A TWO MAN EXHIBITION BY CHRIS CLUNN and LAWRENCE WATSON
“At the age of 15, Chris Clunn walked out of school. He had KY jelly in his hair and pierced ears. He wore a mohair jumper, home-made bondage trousers and clogs. Under his arm was tucked a copy of Cultures Two Sevens Clash. He had no qualifications and a point to prove.
It was 1977 . High on hope and fuelled with the Punk ethos of ‘fuck the authorities – I can do this on my own terms’. Armed with a small portfolio of images of bands he had shot for school fanzine, ‘The Modern World’ plus promo shots from record companies, which he hoped to pass off as his own work, Chris headed straight to the Capital Radio Job Centre.
Within two days he had landed a job working as a tea boy come messenger for the Soho legend ‘Gypsy‘Joe Andrews of Joe’s Basement.
It was his first real ‘nice touch’.
“I know you ain’t left school legit Cat , but I’ll take you on. If you put in the time and effort , you’ll get a tenner a week as your greengages”
Joe, with his large gold earring in one ear, hearing aid in the other, silk scarf and gold teeth became Chris’s mentor. He taught him the trade and got him his first real camera – a Nikon F. He also introduced him to the sounds of Sonny Boy Williamson and Muddy Waters.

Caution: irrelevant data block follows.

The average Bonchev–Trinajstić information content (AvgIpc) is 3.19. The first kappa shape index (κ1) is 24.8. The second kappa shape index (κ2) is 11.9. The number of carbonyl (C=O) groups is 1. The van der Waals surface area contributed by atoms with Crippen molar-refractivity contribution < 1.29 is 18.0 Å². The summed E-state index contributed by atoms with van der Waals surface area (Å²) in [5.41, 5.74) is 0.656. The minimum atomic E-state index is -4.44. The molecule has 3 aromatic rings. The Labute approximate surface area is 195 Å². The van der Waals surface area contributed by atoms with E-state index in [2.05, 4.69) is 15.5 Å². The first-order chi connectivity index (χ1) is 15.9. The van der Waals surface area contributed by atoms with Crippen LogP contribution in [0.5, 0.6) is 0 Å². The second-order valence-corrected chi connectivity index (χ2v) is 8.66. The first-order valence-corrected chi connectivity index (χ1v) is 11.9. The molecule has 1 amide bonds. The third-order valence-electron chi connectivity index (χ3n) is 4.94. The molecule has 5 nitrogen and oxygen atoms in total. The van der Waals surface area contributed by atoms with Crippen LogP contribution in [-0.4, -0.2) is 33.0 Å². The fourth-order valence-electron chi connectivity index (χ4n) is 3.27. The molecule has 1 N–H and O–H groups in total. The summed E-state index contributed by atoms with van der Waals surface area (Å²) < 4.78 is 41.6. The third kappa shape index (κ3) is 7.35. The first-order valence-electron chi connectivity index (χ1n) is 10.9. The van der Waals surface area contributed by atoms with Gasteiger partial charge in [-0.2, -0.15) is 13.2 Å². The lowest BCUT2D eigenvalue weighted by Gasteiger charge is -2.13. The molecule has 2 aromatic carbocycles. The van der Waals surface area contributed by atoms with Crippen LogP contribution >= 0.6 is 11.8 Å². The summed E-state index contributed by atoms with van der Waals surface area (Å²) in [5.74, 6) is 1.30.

Within seven years Chris had learnt the high end archival black and white printing skills that he still uses in his darkroom today. He had worked with some of the great photographers of the past century including Bailey, Donovan and McCullin. He had been through every current fashion phase from Punk to Soul-Boy, Casual to Mod, Psychobilly to New Romantic and Indie Kid. He had owned his first Hasselblad and, perhaps most important of all, he had become a regular freelance for leading music publication the New Musical Express (NME)”
“Lawrence Watson was born in Hammersmith, London, in 1963. In 1979, he left school at age 16 and took an apprenticeship at a dark room in Old Street. He then graduated to a darkroom at London Weekend Television, and while there developed his portfolio in the evenings and weekends, and began contributing to the New Musical Express.
In the early 1980s, Lawrence was commissioned to document the emerging New York hip-hop scene and his portraits of legendary artists from that era, including Run DMC, Eric B, Rakim, and Public Enemy.
Lawrence’s interest in music has led him to work with such legendary bands and musicians as Paul Weller, Morrissey, Oasis, Pulp, Snoop Dogg, Orbital, Isaac Hayes, Ian Brown, Grace Jones, New Order among many others.”